Iron sights are too big


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badgerrr
March 23, 2003, 04:55 AM
Now, don't get me wrong, ....maybe I just don't know nothin'. But I could swear that most all the iron sights out there are TOO BIG.

I'm talking rifle - I'm talking pistol........Iron sights are too big. When I read the advertising blurbs for various guns in the press....they will often brag about how BIG the sights are. OK....for defensive handguns....a big, thick, close range sight has its place. But these big sights are everywhere. My Ruger Blackhawk...my Ruger Bisely...my NEF 45-70....my Security Six (6" bbl)...Ruger MKII...........I love all of them...I shoot all of them with iron sights. But I could swear that I could shoot them better with finer sights. My SKS has a finer sight...and I shoot it most accurately of all, as a result.

Seems to me; back in the bad old daze, when people had to use iron sights or nothing at all. Back in the daze when it was very, very, very important to put that bullet where it belonged 1st time...cause you probably didn't have time to load a 2nd....they had extremely small sights on most of them guns.

I'm beginning to think that we shooters may have forgotten something thru the years......

Am I alone in thinking like this? :confused:

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mete
March 23, 2003, 05:43 AM
No , the extremely small sights on target pistols in the 1800s were not better, nor were v notches or beads. E.E Patridge studied how the eye works and with that info developed the patridge sight - .100 - .125" square post and matching square notch rear. It's still the best handgun sight because it is the only one that considers how the eye functions.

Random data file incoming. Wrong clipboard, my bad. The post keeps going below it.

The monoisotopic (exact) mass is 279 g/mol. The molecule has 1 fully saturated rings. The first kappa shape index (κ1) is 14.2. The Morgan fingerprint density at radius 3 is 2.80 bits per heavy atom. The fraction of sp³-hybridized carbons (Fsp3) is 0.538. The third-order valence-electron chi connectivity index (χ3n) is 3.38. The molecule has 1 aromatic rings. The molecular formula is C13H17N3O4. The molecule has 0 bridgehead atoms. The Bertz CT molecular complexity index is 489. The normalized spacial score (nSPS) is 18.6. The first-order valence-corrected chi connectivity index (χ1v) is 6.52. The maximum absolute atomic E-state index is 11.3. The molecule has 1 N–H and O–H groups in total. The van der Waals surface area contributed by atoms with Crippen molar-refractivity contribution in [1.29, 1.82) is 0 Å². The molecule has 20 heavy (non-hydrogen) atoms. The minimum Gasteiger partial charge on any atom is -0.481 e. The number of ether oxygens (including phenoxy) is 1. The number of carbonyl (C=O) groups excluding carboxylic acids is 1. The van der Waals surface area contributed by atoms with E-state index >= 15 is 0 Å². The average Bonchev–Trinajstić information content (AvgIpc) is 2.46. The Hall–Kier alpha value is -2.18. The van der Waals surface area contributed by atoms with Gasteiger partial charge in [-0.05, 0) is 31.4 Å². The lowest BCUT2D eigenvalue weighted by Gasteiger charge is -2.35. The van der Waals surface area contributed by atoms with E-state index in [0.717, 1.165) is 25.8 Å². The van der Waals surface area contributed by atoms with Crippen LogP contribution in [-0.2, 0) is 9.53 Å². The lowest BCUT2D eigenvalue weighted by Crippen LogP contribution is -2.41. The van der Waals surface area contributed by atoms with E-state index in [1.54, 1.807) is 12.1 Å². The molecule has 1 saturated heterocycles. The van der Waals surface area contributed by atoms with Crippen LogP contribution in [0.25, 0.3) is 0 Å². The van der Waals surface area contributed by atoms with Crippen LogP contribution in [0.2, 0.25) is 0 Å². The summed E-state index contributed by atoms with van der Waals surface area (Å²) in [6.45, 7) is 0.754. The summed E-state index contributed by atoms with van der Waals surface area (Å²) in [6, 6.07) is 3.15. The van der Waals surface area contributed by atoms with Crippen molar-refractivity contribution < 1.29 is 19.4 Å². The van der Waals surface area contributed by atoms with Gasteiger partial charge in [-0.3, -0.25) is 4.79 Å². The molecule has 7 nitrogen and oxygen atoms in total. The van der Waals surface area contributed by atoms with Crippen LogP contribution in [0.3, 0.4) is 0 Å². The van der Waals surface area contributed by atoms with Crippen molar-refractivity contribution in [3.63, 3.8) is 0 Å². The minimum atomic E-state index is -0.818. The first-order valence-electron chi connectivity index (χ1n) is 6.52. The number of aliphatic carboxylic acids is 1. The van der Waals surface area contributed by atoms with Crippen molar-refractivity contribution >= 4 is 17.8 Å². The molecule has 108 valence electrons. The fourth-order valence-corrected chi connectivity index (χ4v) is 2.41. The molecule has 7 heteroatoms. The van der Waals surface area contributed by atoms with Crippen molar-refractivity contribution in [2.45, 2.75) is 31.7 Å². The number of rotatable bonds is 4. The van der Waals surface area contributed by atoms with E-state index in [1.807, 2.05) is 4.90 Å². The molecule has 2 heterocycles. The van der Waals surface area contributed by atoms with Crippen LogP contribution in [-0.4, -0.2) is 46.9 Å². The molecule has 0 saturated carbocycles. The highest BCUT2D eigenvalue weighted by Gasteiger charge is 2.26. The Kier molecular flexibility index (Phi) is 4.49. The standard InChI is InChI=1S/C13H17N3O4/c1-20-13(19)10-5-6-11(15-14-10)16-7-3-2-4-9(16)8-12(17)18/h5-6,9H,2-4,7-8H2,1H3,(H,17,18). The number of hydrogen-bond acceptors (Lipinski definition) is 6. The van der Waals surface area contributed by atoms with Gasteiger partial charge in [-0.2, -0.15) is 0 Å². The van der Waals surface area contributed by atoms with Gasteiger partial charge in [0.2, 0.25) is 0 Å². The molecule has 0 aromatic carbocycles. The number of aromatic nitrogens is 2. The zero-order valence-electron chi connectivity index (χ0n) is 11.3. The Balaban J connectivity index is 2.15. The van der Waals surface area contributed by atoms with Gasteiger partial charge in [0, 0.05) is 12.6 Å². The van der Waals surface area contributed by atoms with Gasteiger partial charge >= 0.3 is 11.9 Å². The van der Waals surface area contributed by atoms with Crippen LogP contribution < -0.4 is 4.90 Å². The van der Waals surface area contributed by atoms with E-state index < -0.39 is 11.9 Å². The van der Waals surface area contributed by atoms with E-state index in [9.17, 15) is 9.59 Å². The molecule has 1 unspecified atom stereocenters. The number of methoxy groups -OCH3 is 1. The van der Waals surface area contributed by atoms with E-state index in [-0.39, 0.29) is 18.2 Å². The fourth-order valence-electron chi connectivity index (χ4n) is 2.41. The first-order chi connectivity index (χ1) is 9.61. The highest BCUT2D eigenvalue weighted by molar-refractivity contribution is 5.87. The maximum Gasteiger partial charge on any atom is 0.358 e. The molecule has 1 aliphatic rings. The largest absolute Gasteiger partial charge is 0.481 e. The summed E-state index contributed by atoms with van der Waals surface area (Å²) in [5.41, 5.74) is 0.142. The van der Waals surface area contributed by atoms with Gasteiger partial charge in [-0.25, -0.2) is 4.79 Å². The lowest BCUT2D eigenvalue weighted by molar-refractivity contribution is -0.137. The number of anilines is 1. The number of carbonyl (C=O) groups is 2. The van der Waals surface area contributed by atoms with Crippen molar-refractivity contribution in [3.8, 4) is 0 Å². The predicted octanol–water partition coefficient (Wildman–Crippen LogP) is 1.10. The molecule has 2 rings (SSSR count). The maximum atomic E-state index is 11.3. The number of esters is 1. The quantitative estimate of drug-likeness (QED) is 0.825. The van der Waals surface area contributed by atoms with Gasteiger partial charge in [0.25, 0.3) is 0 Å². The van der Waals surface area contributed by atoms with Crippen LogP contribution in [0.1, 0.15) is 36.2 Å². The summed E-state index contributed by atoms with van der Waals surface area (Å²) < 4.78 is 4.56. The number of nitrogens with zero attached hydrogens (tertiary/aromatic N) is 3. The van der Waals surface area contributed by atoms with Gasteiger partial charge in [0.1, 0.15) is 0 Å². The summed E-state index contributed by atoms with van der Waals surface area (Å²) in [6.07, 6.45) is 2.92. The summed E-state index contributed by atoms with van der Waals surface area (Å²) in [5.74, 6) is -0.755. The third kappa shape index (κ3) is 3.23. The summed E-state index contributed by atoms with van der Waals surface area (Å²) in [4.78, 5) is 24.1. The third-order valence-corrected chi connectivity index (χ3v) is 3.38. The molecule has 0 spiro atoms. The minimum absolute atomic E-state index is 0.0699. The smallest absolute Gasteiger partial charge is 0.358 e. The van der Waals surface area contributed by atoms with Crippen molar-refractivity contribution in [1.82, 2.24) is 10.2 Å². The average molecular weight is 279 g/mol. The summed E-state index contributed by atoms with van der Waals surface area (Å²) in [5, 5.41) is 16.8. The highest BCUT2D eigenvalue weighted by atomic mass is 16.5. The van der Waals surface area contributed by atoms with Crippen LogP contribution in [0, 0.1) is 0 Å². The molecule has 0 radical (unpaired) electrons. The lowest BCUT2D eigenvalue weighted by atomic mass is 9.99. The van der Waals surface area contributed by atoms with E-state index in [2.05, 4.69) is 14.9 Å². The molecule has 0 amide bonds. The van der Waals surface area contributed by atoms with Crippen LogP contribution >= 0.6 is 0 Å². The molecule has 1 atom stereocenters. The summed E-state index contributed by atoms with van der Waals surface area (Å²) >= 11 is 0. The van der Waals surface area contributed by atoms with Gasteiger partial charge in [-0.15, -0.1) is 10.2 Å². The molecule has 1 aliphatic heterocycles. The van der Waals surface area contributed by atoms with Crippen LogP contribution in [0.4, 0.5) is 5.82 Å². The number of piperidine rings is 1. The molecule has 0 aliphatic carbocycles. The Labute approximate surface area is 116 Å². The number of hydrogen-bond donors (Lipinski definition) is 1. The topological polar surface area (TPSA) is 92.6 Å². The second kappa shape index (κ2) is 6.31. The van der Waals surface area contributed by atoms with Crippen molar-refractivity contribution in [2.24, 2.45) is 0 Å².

TarpleyG
March 23, 2003, 08:43 AM
I wish someone would put some of those "too big" sights on my 1911 mil-spec. I can't see the ones on there now.

There is something to be said for small AND big sights. The example above--A combat pistol that you cannot see the sights on and another, my S&W 22A had a front sight so big you'd cover the entire 7 ring at 25 yds with it. I eventually had to file it down (narrower) and ultimately put a red dot on it.

GT

foghornl
March 23, 2003, 08:50 AM
Ummmmmm

Hey badgerr.....ask this question again when you are 50+ years old, and have to put on the single-vision glasses so that you can FIND your tri-focals................

At my age and stage of life, the bigger the better when it comes to sights. Much as I like busting up those dangerous empty soda cans with my Marlin 99, I just can't do it nearly as well with those tiny sights. Much easier now, with the Tasco 4x32 on top

Chipperman
March 23, 2003, 11:24 AM
Get a Makarov. If you call those sites big, I'm gonna start calling you "Eagle-Eye Badger" :scrutiny:

jsalcedo
March 23, 2003, 11:38 AM
I think the v notch sights are best.
I do notice that many sights are so large that they obscure the target. The sights on my SAR1 are finer than the sights on my AK hunter making my lower quality SAR1 easier to shoot and more accurate.

Chris Rhines
March 23, 2003, 12:12 PM
No. Most old-fashioned gun sights are way too small. Smaller sights are harder to focus on, and narrow rear notches block so much of the sight picture that they take much longer to align.

I like having a big, square front sight (easy to see, sharp edges, no reflected light to confuse the eye) with a HUGE rear notch (lets in plenty of light, easy to align precisely or flash-index on the front sight.) This goes the same with notch-and-post or apeture sights.

- Chris

Lone_Gunman
March 23, 2003, 12:57 PM
Badger, I think if you will change your sight picture, your problem will be solved, no matter how big or small your sights are.